Most of the weekend's wildfires across Texas are beaten back, contained and extinguished
Tens of thousands of acres of Texas land burned this weekend as windy and dry conditions blanketed parts of the state. But efforts to control if not extinguish them saw some progress on Sunday evening.
By the late afternoon, only one wildfire was classified as "Active," according to the Texas Wildfire Incident Response System at Texas A&M University. The Mesquite Heat fire in Taylor County, near Abilene, sprawled across 9,600 acres and was 25% contained.
The fire consumed dozens of buildings and homes over the past few days, and multiple communities ordered their residents to evacuate.
The Forest Service tweeted on Sunday morning that despite the size of the fire, "minimal fire behavior is expected today." It added that the Taylor County sheriff "has lifted the remaining access restrictions in the evacuated areas" but residents should expect to see a heavy police presence.
The statement also explained that "145 personnel, a Type 3 helicopter, 16 engines, a tractor plow and nine dozers" were assigned to fight and try to contain the fire.
The Coconut Fire in Wilbarger County — the weekend's other major incident — engulfed more than 28,000 acres before it was finally contained on Sunday afternoon. Wilbarger County is about 200 miles northwest of Dallas and near the Texas-Oklahoma border.
The Coconut and Mesquite Heat fires were just two of several incidents this weekend.
"Texas A&M Forest Service fire resources responded to 3 new wildfires that burned 262 acres across the state yesterday," a statement explained on Sunday.
As of Sunday afternoon, the Forest Service reported these incidents were contained:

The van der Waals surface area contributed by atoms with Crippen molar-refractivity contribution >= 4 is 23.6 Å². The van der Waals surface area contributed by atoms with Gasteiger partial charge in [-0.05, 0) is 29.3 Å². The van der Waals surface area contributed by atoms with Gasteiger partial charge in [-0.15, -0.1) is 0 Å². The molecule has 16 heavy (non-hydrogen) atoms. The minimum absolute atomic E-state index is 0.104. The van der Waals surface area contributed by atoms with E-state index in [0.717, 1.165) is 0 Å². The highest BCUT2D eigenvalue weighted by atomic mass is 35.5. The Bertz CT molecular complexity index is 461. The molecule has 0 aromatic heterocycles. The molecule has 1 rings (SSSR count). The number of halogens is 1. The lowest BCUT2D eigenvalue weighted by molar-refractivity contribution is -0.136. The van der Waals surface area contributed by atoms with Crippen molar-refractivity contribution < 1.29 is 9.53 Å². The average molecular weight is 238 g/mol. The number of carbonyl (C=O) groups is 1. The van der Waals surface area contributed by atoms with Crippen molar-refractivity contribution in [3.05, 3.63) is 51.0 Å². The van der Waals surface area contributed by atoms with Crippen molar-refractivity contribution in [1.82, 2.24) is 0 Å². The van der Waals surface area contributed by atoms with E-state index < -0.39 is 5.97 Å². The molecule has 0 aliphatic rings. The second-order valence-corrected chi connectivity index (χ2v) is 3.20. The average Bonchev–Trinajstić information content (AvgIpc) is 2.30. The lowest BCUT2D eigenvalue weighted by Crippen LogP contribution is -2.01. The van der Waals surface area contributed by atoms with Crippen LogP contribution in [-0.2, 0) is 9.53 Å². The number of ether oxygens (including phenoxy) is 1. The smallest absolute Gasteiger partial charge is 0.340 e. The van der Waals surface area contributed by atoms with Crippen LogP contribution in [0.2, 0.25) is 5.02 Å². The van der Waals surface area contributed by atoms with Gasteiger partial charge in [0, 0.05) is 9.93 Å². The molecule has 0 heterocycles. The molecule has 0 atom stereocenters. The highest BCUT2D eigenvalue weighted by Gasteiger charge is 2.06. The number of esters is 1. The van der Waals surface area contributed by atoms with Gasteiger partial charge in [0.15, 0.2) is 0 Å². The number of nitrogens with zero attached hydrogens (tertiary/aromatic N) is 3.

- The Pope 2 Fire in Schleicher County, covering 2,530 acres.
- The Mayfield Fire in San Saba County, covering 1,295 acres.
- The Twin Starts Fire in Llano County, covering 453 acres.
- The Ghost Fire in Dickens County, covering 228 acres.
- The Coppic Fire in Brown County, covering 90 acres.
- The Speedy Fire in Gonzales County, covering 33 acres.
- The Orange 3053 Fire in Orange County, covering one acre.
The Forest Service also reported on Sunday that more than 130 counties were under burn bans.
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Join experts from Texas A&M Forest Service on Tuesday, May 24 at 6pm as we discuss the current situation across the state, home preparedness, wildfire prevention and evacuation planning. Register here: https://t.co/1iGvSXYXnF pic.twitter.com/vowLf9crP8
However, the recent change in weather could improve the wildfire situation. "A pattern change to a cooler and moist environment is expected late this weekend/early this week," it explained, "and will limit the potential for wildfire activity across the state."
The wildfires and weather warnings were issued as a large swath of Texas remained under drought conditions heading into the summer months. About 25% of the state was in “exceptional” drought conditions as of mid May, according to the Texas Water Development Board’s most recent update. The percentage is the largest in eight years, according to the agency.
Nearly 80% of Texas was in some category of drought, which range from “abnormally dry” to “exceptional.” That’s compared to 44% a year ago.
TPR's Fernando Ortiz Jr. contributed to this report.